The story of Robert F. Kennedy's visit to Indianapolis the night of Dr. Martin Luther King's murder.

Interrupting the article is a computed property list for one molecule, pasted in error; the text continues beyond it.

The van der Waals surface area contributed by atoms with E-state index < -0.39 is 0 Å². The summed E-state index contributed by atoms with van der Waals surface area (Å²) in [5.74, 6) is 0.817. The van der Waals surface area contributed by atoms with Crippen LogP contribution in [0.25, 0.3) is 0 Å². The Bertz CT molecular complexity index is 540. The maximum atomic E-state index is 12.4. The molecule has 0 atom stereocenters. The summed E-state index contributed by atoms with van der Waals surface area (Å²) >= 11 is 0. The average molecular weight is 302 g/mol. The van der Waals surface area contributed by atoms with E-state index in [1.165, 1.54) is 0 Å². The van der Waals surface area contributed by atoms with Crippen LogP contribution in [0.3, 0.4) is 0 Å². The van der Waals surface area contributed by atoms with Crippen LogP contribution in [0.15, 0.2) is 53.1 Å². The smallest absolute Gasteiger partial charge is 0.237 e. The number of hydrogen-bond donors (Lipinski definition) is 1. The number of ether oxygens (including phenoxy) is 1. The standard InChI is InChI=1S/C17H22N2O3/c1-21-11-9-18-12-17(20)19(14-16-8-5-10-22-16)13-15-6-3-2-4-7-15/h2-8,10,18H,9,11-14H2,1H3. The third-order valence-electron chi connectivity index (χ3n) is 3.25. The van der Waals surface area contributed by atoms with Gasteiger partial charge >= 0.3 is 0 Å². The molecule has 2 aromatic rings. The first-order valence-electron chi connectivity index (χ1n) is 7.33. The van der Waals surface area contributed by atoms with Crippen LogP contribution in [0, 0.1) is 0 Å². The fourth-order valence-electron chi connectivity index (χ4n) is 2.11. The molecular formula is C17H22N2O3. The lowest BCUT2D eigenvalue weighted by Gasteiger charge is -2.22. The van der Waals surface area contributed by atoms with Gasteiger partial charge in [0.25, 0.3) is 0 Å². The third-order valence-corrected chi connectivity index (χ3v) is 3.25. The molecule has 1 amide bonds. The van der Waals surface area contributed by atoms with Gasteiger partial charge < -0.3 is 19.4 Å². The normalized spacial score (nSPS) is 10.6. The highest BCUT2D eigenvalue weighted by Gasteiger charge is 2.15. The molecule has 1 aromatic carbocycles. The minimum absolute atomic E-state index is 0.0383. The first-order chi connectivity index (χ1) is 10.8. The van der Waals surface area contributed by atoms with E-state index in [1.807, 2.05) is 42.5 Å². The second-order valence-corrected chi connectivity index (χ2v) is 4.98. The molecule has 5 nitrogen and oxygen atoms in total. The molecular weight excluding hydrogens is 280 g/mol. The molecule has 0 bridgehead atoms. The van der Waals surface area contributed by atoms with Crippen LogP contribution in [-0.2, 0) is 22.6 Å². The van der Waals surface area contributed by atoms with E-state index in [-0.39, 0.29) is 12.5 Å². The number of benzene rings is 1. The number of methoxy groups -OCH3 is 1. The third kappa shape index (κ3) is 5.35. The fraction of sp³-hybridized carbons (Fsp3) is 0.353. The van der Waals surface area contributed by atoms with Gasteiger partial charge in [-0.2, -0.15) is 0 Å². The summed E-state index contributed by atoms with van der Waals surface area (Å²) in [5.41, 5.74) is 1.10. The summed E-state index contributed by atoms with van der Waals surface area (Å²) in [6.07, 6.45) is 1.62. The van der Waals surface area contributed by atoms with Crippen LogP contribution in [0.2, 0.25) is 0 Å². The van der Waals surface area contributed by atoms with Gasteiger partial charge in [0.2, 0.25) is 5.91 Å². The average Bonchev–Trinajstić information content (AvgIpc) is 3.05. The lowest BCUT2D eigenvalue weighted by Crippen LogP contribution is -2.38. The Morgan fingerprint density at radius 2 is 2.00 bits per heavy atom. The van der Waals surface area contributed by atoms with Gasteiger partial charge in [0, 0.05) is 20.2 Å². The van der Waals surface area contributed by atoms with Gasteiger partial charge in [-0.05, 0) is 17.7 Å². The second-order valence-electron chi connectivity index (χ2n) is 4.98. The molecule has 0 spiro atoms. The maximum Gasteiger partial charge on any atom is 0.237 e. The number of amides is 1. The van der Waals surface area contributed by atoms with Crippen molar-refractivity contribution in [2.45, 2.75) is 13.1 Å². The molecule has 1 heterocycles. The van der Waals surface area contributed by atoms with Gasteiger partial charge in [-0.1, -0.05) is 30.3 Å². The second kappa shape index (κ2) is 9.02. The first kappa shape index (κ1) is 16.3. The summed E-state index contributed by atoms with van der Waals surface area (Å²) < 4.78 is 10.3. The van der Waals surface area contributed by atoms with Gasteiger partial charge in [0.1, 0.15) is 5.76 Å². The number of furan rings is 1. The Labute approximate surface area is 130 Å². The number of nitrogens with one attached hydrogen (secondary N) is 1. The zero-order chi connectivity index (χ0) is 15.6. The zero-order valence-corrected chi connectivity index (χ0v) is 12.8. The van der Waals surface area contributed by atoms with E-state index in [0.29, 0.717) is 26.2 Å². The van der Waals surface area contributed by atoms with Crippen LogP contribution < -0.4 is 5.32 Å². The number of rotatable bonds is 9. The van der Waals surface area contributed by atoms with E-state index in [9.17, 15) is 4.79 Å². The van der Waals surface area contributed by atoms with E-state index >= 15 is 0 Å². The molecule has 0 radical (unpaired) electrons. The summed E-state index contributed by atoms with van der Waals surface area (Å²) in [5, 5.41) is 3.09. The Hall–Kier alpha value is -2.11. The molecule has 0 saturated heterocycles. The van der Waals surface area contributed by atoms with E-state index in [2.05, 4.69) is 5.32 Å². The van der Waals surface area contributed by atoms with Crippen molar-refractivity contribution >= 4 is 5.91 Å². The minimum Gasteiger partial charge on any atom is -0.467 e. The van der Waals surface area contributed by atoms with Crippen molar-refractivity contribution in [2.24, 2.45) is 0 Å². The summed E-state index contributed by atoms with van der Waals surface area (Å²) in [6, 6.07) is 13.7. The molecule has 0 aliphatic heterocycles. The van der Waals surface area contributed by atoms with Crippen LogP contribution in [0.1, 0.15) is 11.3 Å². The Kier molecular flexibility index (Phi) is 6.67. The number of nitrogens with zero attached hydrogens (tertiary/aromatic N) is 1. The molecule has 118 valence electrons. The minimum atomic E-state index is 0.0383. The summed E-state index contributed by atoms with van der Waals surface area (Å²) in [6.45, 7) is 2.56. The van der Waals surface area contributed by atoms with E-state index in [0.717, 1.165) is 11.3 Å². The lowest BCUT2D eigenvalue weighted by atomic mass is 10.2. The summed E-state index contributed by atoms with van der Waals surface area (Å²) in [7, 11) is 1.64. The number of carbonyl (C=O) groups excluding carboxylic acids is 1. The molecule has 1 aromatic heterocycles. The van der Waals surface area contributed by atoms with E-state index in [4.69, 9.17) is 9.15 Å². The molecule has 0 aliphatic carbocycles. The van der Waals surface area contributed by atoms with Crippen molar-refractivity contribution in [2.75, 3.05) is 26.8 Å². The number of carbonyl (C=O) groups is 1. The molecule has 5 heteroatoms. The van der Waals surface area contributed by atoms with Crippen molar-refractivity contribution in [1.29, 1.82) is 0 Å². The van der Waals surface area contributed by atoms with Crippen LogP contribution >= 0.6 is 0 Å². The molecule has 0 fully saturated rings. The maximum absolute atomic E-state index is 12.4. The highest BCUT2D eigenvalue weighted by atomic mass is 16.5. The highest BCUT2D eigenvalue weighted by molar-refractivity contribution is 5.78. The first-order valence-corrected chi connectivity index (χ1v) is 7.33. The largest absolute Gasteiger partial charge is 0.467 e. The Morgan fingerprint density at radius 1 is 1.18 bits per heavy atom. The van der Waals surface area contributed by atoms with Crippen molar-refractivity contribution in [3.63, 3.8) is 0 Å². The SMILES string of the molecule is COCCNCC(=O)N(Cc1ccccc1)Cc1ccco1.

A RIPPLE OF HOPE captures an extraordinary and uplifting event against the backdrop of one of the most volatile and memorable Presidential campaigns in U.S. history. On April 4, 1968, Robert F. Kennedy - a contender for the Democratic nomination for President - was en route to Indianapolis to make a campaign stop in a predominantly African-American neighborhood. In Memphis, Tenn. that same night, gunman James Earl Ray shot and mortally wounded the leader of the civil rights movement, Dr. Martin Luther King, Jr. Upon hearing the tragic news, Kennedy made a crucial decision: risking his own life and defying city officials, he ventured into the inner city and addressed the grief-stricken crowd gathered in a park. He stood atop a shaky, flat-bed truck and delivered one of the great political speeches of the 20th century: a moving, extemporaneous plea for peace and reconciliation. By keeping his promise to speak, Kennedy helped Indianapolis avert the violence that swept the rest of the country. Within weeks of this speech, on June 6, 1968, Kennedy also would fall victim to an assassin's bullet. A RIPPLE OF HOPE tells the dramatic story of that historic night through archival film, photos and dramatic reenactments, and by drawing on interviews with Kennedy aides and associates, including Kennedy press secretary Frank Mankiewicz,